Synonyms.—The International Code of Zoological Nomenclature (International Commission on Zoological Nomenclature, 1999) is explicit about the coordinate status of family-group taxa and identification of authorship for such names (Article 36), whatever their subsequent usage at other ranks. Although other rodent classifiers have inconsistently adhered to these guidelines (e.g., Simpson, 1945; Reig, 1980, 1981), we observe them here. Family-group synonyms, therefore, are listed in the orthography given by the original describer, that is, a generic root in plural construction which provides the formal availability and authorship of the name; in parentheses following that original form are spelling amendments that effected the standard suffix, homonymous spellings for first subsequent usage at different ranks, and other irregularly formed variants. A full and proper family-group synonymy is beyond the scope of the present work; additional citations for subsequent employment at various ranks may be found in McKenna and Bell (1997). While we include genus-group synonyms of extinct muroids, where confidently known, we did not do so at the family-group level, although many are mentioned in the introductory discussions to families and subfamilies. Readers are again directed to McKenna and Bell (1997) for such family-group synonymies, especially the many extinct groups of Cricetidae.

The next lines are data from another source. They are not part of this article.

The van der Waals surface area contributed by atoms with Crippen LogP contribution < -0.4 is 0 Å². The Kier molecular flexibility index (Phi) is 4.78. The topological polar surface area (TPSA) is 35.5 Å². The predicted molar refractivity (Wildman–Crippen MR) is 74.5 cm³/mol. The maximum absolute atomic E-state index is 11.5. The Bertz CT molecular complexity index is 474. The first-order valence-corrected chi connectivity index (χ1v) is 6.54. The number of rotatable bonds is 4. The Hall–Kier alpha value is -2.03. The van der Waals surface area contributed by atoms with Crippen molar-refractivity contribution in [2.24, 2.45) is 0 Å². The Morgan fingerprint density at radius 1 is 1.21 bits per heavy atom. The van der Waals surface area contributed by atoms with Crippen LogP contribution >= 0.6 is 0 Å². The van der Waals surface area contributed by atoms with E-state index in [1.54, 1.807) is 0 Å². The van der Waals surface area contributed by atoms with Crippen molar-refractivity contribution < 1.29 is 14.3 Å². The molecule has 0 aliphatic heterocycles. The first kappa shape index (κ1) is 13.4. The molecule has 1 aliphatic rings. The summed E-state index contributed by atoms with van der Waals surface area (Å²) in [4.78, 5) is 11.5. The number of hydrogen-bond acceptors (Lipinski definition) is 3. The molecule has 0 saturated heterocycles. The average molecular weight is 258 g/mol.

In specific accounts (with one exception), we alphabetically list all species-group synonyms rather than delineate formally recognized subspecies (in bold-face). Even assuming consensus among mammalogists in the meaning and usage of subspecies, their recognition is impractical for most of the world’s muroid species, given the unrefined alpha level comprehension over vast geographic regions and the usual dearth of modern infraspecific studies to objectively delimit races and to vouch their distributions. Even within the exhaustively reported rodent faunas of North America and Europe, the recent upheaval in definitions and distributions of supposedly well known species of Apodemus, Microtus, Neotoma, Peromyscus, and Sigmodon renders perpetuation of subspecific classifications in such cases as superficial, if not actually misleading taxonomically. Users who wish conventional arrangements of subspecies, mostly for the North American and European faunas, should refer to compendia such as Hall (1981), Wilson and Ruff (1997), and Mitchell-Jones et al. (1999), unless another authority is deliberately referenced under Comments. The sole exception is Mus musculus, for which the plethora of old names and their inconsistent usage persuaded us to group synonyms under five "subspecies" as a means to improve understanding of their application.